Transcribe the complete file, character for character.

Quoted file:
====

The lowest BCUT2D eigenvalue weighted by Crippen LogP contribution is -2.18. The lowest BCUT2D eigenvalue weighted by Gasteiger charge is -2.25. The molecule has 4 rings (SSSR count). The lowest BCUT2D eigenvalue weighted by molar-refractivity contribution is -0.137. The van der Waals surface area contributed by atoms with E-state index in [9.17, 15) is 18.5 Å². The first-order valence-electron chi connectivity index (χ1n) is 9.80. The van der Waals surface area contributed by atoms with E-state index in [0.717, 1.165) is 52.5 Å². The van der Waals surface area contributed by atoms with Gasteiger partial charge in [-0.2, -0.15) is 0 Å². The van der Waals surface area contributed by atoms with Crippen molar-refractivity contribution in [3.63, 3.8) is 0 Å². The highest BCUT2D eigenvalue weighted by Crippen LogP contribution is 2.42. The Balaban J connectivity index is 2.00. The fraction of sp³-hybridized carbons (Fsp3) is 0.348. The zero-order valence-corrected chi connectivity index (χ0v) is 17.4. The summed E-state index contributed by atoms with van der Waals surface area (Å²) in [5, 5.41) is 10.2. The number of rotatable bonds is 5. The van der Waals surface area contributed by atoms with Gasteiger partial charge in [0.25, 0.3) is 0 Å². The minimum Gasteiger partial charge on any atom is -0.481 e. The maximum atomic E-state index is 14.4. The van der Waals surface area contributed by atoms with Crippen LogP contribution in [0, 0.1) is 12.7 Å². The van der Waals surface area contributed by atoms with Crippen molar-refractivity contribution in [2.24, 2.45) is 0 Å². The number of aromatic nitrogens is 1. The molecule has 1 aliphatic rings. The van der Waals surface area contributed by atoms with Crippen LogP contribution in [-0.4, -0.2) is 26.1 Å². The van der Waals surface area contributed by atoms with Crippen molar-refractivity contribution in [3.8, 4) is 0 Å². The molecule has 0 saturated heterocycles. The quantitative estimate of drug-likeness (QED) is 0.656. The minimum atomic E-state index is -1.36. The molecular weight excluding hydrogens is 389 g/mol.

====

The lowest BCUT2D eigenvalue weighted by Crippen LogP contribution is -2.18. The lowest BCUT2D eigenvalue weighted by Gasteiger charge is -2.25. The molecule has 4 rings (SSSR count). The lowest BCUT2D eigenvalue weighted by molar-refractivity contribution is -0.137. The van der Waals surface area contributed by atoms with E-state index in [9.17, 15) is 18.5 Å². The first-order valence-electron chi connectivity index (χ1n) is 9.80. The van der Waals surface area contributed by atoms with E-state index in [0.717, 1.165) is 52.5 Å². The van der Waals surface area contributed by atoms with Gasteiger partial charge in [-0.2, -0.15) is 0 Å². The van der Waals surface area contributed by atoms with Crippen molar-refractivity contribution in [3.63, 3.8) is 0 Å². The highest BCUT2D eigenvalue weighted by Crippen LogP contribution is 2.42. The Balaban J connectivity index is 2.00. The fraction of sp³-hybridized carbons (Fsp3) is 0.348. The zero-order valence-corrected chi connectivity index (χ0v) is 17.4. The summed E-state index contributed by atoms with van der Waals surface area (Å²) in [5, 5.41) is 10.2. The number of rotatable bonds is 5. The van der Waals surface area contributed by atoms with Gasteiger partial charge in [0.25, 0.3) is 0 Å². The minimum Gasteiger partial charge on any atom is -0.481 e. The maximum atomic E-state index is 14.4. The van der Waals surface area contributed by atoms with Crippen LogP contribution in [0, 0.1) is 12.7 Å². The van der Waals surface area contributed by atoms with Crippen molar-refractivity contribution in [2.24, 2.45) is 0 Å². The number of aromatic nitrogens is 1. The molecule has 1 aliphatic rings. The van der Waals surface area contributed by atoms with Crippen LogP contribution in [-0.4, -0.2) is 26.1 Å². The van der Waals surface area contributed by atoms with Crippen molar-refractivity contribution in [3.8, 4) is 0 Å². The molecule has 0 saturated heterocycles. The quantitative estimate of drug-likeness (QED) is 0.656. The minimum atomic E-state index is -1.36. The molecular weight excluding hydrogens is 389 g/mol.